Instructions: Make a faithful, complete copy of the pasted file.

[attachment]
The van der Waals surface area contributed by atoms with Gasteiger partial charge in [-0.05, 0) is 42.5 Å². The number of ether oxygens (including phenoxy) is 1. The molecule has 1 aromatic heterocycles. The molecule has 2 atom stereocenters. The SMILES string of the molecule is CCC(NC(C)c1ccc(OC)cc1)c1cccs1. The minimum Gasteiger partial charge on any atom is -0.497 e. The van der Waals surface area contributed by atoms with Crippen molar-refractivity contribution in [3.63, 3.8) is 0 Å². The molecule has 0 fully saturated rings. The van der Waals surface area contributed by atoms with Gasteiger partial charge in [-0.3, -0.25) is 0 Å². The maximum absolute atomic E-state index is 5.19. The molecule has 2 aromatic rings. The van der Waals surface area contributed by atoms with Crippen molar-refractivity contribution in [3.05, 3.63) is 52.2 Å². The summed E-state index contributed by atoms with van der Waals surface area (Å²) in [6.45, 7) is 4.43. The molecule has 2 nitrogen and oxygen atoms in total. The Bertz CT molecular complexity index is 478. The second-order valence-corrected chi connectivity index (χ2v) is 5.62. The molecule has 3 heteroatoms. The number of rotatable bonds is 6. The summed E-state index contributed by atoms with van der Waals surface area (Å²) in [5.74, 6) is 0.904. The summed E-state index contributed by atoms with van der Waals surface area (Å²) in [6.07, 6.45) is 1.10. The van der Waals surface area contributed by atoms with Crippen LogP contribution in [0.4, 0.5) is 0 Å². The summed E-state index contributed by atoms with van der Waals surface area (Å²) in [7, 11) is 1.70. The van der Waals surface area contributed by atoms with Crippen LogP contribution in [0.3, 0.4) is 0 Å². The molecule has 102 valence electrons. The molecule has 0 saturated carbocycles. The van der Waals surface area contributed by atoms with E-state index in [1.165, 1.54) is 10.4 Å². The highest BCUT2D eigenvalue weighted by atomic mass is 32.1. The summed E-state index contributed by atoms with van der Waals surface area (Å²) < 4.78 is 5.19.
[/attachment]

The van der Waals surface area contributed by atoms with Gasteiger partial charge in [-0.05, 0) is 42.5 Å². The number of ether oxygens (including phenoxy) is 1. The molecule has 1 aromatic heterocycles. The molecule has 2 atom stereocenters. The SMILES string of the molecule is CCC(NC(C)c1ccc(OC)cc1)c1cccs1. The minimum Gasteiger partial charge on any atom is -0.497 e. The van der Waals surface area contributed by atoms with Crippen molar-refractivity contribution in [3.63, 3.8) is 0 Å². The molecule has 0 fully saturated rings. The van der Waals surface area contributed by atoms with Gasteiger partial charge in [-0.3, -0.25) is 0 Å². The maximum absolute atomic E-state index is 5.19. The molecule has 2 aromatic rings. The van der Waals surface area contributed by atoms with Crippen molar-refractivity contribution in [3.05, 3.63) is 52.2 Å². The summed E-state index contributed by atoms with van der Waals surface area (Å²) in [6.45, 7) is 4.43. The molecule has 2 nitrogen and oxygen atoms in total. The Bertz CT molecular complexity index is 478. The second-order valence-corrected chi connectivity index (χ2v) is 5.62. The molecule has 3 heteroatoms. The number of rotatable bonds is 6. The summed E-state index contributed by atoms with van der Waals surface area (Å²) in [5.74, 6) is 0.904. The summed E-state index contributed by atoms with van der Waals surface area (Å²) in [6.07, 6.45) is 1.10. The van der Waals surface area contributed by atoms with Crippen LogP contribution in [0.4, 0.5) is 0 Å². The summed E-state index contributed by atoms with van der Waals surface area (Å²) in [7, 11) is 1.70. The van der Waals surface area contributed by atoms with Crippen LogP contribution in [0.3, 0.4) is 0 Å². The molecule has 102 valence electrons. The molecule has 0 saturated carbocycles. The van der Waals surface area contributed by atoms with E-state index in [1.165, 1.54) is 10.4 Å². The highest BCUT2D eigenvalue weighted by atomic mass is 32.1. The summed E-state index contributed by atoms with van der Waals surface area (Å²) < 4.78 is 5.19.